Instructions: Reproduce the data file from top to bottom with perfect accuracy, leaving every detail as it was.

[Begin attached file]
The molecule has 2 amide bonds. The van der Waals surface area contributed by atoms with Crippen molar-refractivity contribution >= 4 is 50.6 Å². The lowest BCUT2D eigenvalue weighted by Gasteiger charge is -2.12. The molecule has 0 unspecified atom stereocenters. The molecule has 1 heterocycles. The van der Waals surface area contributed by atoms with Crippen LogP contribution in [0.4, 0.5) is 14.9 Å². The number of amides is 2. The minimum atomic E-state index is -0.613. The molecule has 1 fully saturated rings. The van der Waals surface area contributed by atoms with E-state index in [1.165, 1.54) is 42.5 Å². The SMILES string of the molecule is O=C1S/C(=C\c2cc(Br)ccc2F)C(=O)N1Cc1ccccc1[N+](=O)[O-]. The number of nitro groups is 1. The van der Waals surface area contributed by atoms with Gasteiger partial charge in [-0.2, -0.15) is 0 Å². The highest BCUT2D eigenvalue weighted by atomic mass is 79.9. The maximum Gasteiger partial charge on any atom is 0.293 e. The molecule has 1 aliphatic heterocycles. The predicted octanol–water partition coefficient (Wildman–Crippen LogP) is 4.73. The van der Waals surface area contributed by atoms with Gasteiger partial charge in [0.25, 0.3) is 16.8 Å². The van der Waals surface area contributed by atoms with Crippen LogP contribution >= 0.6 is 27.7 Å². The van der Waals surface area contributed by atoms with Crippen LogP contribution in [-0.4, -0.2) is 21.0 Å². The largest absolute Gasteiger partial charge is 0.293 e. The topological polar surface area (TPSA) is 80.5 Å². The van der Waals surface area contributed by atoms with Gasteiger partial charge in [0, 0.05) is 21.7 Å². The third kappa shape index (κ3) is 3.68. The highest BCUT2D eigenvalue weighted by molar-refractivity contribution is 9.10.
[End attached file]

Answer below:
The molecule has 2 amide bonds. The van der Waals surface area contributed by atoms with Crippen molar-refractivity contribution >= 4 is 50.6 Å². The lowest BCUT2D eigenvalue weighted by Gasteiger charge is -2.12. The molecule has 0 unspecified atom stereocenters. The molecule has 1 heterocycles. The van der Waals surface area contributed by atoms with Crippen LogP contribution in [0.4, 0.5) is 14.9 Å². The number of amides is 2. The minimum atomic E-state index is -0.613. The molecule has 1 fully saturated rings. The van der Waals surface area contributed by atoms with E-state index in [1.165, 1.54) is 42.5 Å². The SMILES string of the molecule is O=C1S/C(=C\c2cc(Br)ccc2F)C(=O)N1Cc1ccccc1[N+](=O)[O-]. The number of nitro groups is 1. The van der Waals surface area contributed by atoms with Gasteiger partial charge in [-0.2, -0.15) is 0 Å². The highest BCUT2D eigenvalue weighted by atomic mass is 79.9. The maximum Gasteiger partial charge on any atom is 0.293 e. The molecule has 1 aliphatic heterocycles. The predicted octanol–water partition coefficient (Wildman–Crippen LogP) is 4.73. The van der Waals surface area contributed by atoms with Gasteiger partial charge in [0.25, 0.3) is 16.8 Å². The van der Waals surface area contributed by atoms with Crippen LogP contribution >= 0.6 is 27.7 Å². The van der Waals surface area contributed by atoms with Crippen LogP contribution in [-0.4, -0.2) is 21.0 Å². The largest absolute Gasteiger partial charge is 0.293 e. The topological polar surface area (TPSA) is 80.5 Å². The van der Waals surface area contributed by atoms with Gasteiger partial charge in [0, 0.05) is 21.7 Å². The third kappa shape index (κ3) is 3.68. The highest BCUT2D eigenvalue weighted by molar-refractivity contribution is 9.10.